On the second day, the parent of one White student broke the boycott and walked his daughter into the school. Several days later, other parents also started to return with their children. But none would permit them to be in the same class as Ruby. One teacher, Barbara Henry, agreed to teach Ruby as the sole student in her class. They spent the entire year as a classroom of two. Despite the gradual decline in protests, one mother threatened to poison Ruby’s food and another mother held up a coffin with a Black doll in it. Four U.S. Marshalls continued to be on hand for Ruby’s protection for the entire year. For lunch, she had no choice but to bring her own meals from home because the Marshalls couldn’t guarantee the safety of the school’s food.


To help Ruby process the hostility and isolation, a child psychologist named Robert Coles volunteered to counsel Ruby once a week in her home. Ruby would learn later that friends of Coles donated high quality clothing so that Ruby would always be well dressed and above criticism – something her family couldn’t afford on their own.


Ruby recounts that due to her young age, she didn’t fully grasp the magnitude of what was happening to her. She said that, unsure of how to explain it all to her, her parents didn’t do much to prepare her for her first day. So she thought that with all the yelling and objects being thrown into the air, she had walked through a Mardi Gras parade. But her mother Lucille was fully aware of the dangers facing her daughter. Much is rightfully written about Ruby’s courage, but great respect is also due Lucille, who put the well being of her entire family at risk in order to stay true to a principle. Not only did her daughter face daily death threats and slurs, her husband Abon lost his job as a gas station attendant. Ruby’s sharecropper grandparents were turned off the land where they earned their livelihood. The grocery store where Lucille shopped refused to serve her any longer. Abon and Lucille eventually separated over the stress and differences on whether the principle was worth the cost.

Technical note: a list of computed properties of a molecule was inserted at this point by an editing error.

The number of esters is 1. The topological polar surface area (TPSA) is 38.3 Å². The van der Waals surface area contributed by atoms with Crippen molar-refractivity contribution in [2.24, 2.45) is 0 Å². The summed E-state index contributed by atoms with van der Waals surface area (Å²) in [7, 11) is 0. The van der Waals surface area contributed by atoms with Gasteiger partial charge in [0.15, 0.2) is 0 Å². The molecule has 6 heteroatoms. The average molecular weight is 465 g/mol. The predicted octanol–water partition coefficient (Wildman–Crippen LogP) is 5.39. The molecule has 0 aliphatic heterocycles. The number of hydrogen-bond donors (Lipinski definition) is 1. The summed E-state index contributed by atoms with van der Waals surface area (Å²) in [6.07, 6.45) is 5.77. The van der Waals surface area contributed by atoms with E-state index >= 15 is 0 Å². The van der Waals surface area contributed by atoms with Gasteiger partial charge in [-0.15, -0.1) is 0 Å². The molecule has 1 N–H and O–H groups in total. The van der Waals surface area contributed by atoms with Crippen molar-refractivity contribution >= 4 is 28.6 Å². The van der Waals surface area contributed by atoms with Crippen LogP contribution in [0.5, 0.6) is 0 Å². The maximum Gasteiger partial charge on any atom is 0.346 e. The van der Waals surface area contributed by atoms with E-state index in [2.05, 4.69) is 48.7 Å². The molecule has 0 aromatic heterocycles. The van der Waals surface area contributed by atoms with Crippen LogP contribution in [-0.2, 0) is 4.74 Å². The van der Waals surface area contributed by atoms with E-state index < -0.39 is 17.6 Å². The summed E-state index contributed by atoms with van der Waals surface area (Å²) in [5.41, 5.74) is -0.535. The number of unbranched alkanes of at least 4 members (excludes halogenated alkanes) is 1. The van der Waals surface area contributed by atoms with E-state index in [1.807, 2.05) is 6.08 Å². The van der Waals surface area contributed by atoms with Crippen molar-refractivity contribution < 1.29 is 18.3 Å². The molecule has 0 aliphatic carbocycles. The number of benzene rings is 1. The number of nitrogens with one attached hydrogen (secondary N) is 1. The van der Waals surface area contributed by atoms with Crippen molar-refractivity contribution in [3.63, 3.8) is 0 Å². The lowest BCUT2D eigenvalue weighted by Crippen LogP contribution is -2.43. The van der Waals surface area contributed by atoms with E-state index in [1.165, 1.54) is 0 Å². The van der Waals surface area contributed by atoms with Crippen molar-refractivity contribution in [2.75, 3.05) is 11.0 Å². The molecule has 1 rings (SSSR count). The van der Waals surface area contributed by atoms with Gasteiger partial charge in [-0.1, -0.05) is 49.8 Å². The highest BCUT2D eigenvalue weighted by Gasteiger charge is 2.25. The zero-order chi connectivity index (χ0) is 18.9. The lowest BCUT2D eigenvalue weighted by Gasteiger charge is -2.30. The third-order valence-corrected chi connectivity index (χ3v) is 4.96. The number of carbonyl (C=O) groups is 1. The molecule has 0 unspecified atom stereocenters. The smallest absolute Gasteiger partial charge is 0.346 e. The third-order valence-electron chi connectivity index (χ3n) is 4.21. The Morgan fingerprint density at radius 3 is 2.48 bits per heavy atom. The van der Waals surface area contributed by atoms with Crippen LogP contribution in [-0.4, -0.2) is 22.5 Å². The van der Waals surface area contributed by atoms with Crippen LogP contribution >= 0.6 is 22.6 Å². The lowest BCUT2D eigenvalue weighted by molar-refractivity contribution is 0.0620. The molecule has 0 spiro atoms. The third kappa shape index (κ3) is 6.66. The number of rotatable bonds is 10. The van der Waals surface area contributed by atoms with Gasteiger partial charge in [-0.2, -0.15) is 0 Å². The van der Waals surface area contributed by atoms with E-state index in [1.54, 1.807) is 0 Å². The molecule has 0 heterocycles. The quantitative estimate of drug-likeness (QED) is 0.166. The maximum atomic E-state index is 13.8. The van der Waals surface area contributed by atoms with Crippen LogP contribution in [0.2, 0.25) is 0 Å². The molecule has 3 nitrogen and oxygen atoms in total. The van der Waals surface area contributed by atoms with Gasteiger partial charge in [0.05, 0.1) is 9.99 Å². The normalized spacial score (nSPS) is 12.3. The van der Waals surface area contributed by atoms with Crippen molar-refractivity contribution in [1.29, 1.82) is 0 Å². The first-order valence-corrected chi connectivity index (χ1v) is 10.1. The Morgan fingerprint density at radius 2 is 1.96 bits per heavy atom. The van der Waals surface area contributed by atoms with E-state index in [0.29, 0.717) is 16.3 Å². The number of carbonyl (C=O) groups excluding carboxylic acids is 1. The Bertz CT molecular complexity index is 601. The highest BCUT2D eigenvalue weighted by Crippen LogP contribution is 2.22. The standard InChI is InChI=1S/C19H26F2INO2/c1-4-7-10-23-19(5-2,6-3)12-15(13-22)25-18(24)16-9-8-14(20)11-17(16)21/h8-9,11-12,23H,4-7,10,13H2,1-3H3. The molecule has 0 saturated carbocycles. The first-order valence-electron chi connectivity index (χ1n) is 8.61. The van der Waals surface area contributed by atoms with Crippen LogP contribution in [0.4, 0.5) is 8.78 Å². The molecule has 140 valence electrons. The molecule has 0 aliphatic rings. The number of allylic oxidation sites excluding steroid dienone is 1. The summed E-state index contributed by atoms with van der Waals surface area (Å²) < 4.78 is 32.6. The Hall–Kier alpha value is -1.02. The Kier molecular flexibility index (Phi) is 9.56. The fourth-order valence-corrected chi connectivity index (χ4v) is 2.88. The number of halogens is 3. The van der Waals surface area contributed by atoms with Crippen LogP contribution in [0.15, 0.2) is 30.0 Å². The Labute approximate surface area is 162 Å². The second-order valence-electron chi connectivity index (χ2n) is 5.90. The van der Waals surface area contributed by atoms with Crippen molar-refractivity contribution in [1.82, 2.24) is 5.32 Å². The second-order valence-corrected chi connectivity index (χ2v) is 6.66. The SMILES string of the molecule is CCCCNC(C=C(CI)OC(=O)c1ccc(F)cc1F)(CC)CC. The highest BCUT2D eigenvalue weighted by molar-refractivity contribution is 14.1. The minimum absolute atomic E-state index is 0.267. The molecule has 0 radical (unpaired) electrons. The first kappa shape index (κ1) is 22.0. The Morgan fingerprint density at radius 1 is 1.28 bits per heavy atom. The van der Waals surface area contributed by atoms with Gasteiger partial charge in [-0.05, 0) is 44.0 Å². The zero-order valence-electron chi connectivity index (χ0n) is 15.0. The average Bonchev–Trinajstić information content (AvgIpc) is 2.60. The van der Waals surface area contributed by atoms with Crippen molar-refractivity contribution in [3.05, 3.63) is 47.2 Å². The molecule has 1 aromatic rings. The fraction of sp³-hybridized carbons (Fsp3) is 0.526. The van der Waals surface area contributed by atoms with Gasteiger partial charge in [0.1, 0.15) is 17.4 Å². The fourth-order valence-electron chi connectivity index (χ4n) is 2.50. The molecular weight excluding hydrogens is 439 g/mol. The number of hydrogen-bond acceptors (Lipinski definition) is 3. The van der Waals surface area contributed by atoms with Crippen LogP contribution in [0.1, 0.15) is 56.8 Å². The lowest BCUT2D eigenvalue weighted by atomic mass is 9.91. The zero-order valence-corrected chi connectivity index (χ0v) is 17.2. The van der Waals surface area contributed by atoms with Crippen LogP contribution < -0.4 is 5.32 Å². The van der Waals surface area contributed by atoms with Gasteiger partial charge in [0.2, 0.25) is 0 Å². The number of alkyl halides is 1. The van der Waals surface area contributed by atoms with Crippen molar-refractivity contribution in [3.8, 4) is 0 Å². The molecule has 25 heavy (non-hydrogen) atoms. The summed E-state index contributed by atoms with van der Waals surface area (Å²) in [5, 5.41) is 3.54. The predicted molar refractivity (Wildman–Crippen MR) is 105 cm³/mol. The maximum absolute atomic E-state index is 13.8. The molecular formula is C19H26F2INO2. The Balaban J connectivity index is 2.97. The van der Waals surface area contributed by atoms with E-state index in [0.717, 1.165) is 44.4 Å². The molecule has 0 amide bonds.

Other Black students joined Ruby at Frantz the following year. Slowly, classrooms begrudgingly integrated. Ruby would grow up to have a career and family, and write three books about her experiences.


The impact of Brown v. Board of Education would not turn out to be the watershed moment the Black community had hoped it would be. As districts were forced to integrate and consolidate, more than 30,000 Black teachers and administrators lost their jobs as White administrators protected the jobs of White teachers. Black students lost role models and teachers who understood them. They instead became minorities within White schools, enduring both major and micro aggressions. A system of school funding based on property taxes continues to ensure that poorer students still attend schools with far less resources. The fight for educational equity remains. But we can look to Ruby Bridges and her mother Lucille for inspiration. They showed us that principles are worth fighting for and that future generations deserve our commitment to see the promises of Brown fulfilled.


To learn more about Ruby Bridges, we recommend Through My Eyes: Ruby Bridges by Ruby Bridges and Margo Lundell, the movie Ruby Bridges and Wikipedia’s profile Ruby Bridges.